Put those conversation hearts to good use this Valentine's Day by baking Conversation Heart Cookies with Marshmallow Fluff. The fluff is sandwiched between two colorful candy confetti-packed sugar cookies and will instantly have you falling in love.
(This recipe for these Conversation Heart Cookies was originally published in January 2013, but has been updated with new photos and content in 2021)
I swear conversation hearts get weirder every year. And harder to read. Or maybe that's just me getting older and having failing eyesight? But seriously, if the m&m people can so perfectly transcribe little "m"s on each of those tiny candies, why can't the conversation heart people transcribe their witty little sayings in a legible manner?
Isn't there a machine that does things like that in 2018? Or do they seriously think I find joy in spending an hour sorting through a bag of conversation hearts separating the legible ones from the "huh?!" ones? OK, maybe I do. There is something oddly calming about it, after all.
Plus, I get to see all the weird sayings… Like, why are there conversation hearts that say, "no way" and "get real" and "see ya"? I thought they were supposed to be loving and sweet. I guess these really are real life conversations, yo.
In case you don't know by now, Valentine's Day season is one of my favorite parts of life. Mainly because there's so much prettiness around. And hearts and pink. It just makes me happy in this dead of winter. And conversation hearts fill my heart with joy. Sugary artificial joy.
I'm actually kind of surprised they don't have a better reputation. You know, why haven't celebrities started coming out with their own lines of conversation hearts? Justin Bieber's could all be purple and say things like "baby, baby, baby, ohhh." and "never say never." Taylor Swift could have a breakup anti-love conversation heart collection, featuring sayings like "bad blood" and "look what you made me do" (probs too long for a conversation heart, but whatevs). I think I just came up with a whole new business plan.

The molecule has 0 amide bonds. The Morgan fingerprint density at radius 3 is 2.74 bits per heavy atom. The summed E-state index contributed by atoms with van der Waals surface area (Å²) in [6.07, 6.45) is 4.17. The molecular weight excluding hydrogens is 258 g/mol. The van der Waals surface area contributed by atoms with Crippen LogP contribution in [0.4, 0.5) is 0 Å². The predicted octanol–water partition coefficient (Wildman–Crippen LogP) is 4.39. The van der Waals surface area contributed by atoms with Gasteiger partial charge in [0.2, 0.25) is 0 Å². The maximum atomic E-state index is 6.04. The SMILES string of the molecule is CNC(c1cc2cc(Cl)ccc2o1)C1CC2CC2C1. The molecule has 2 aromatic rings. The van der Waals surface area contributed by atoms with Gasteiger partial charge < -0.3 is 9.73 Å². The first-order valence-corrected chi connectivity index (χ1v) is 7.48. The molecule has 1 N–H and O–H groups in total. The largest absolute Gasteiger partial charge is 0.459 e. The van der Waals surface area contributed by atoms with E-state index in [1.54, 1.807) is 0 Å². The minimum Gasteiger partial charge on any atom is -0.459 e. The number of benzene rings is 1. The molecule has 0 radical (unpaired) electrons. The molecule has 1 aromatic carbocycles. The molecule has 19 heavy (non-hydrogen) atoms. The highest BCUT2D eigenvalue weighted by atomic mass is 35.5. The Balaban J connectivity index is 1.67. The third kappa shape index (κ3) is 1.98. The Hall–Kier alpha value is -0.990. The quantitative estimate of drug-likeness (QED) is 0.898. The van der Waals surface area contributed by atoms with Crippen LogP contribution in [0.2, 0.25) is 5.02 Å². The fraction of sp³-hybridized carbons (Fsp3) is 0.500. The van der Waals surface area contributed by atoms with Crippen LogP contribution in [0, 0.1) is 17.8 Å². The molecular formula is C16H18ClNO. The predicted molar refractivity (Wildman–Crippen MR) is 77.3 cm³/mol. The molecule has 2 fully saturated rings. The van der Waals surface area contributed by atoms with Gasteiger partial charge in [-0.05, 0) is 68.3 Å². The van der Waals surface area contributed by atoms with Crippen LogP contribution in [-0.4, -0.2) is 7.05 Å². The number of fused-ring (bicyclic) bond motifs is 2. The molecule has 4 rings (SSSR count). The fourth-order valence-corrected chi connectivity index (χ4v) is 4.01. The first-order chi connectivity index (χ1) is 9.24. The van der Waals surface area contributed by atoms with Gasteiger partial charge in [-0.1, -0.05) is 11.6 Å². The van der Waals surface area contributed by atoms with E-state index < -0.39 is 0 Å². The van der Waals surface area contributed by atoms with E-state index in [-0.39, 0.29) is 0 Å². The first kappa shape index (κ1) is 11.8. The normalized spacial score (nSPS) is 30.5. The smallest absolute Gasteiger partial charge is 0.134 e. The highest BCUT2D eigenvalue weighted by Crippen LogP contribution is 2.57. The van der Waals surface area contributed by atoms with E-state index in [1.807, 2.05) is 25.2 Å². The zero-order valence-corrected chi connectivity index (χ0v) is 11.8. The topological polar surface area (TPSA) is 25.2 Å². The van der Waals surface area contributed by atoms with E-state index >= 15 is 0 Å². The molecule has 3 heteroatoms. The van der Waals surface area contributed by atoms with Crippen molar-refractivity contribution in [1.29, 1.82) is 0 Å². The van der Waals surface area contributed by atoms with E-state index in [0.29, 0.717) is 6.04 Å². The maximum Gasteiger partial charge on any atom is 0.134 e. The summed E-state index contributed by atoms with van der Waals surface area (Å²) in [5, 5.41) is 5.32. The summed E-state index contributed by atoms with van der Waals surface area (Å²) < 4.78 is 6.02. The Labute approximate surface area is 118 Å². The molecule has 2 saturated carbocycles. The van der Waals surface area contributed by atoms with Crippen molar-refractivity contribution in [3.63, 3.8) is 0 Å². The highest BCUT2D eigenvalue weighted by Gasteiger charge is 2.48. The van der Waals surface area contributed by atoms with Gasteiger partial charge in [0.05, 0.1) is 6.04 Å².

But for now, we'll do cookies.
Why You'll Love This Recipe
I realized that in an Internet search for "conversation heart cookies," you're going to find a lot of cookies that look just like conversation hearts. These aren't those. These cookies actually have conversation hearts IN them.
Honestly, I feel like people buy conversation hearts for fun, but rarely sit around eating them. That's why I made these Conversation Heart Cookies. Let's put those conversation hearts to work! And since you can't read them very well, you may as well just crush them up and make confetti out of them. Done.
Plus? These cookies are delicious! They're basically nice thick sugar cookies with some fruity flavor from the crushed conversation hearts. I sandwiched marshmallow fluff in between them for an even sweeter treat.
The cookies have two components: the cookie and the marshmallow fluff filling, but the components for each are pretty simple. Here's what you need (see recipe card at bottom of post for ingredient amounts and full recipe):
- Unsalted butter
- Granulated sugar
- Large eggs
- Vanilla extract
- All-purpose flour
- Baking powder
- Crushed conversation hearts
- Large conversation hearts (optional for pressing into cookies)
And here's what you need for the homemade marshmallow fluff (if you've never made your own, it's SO easy!):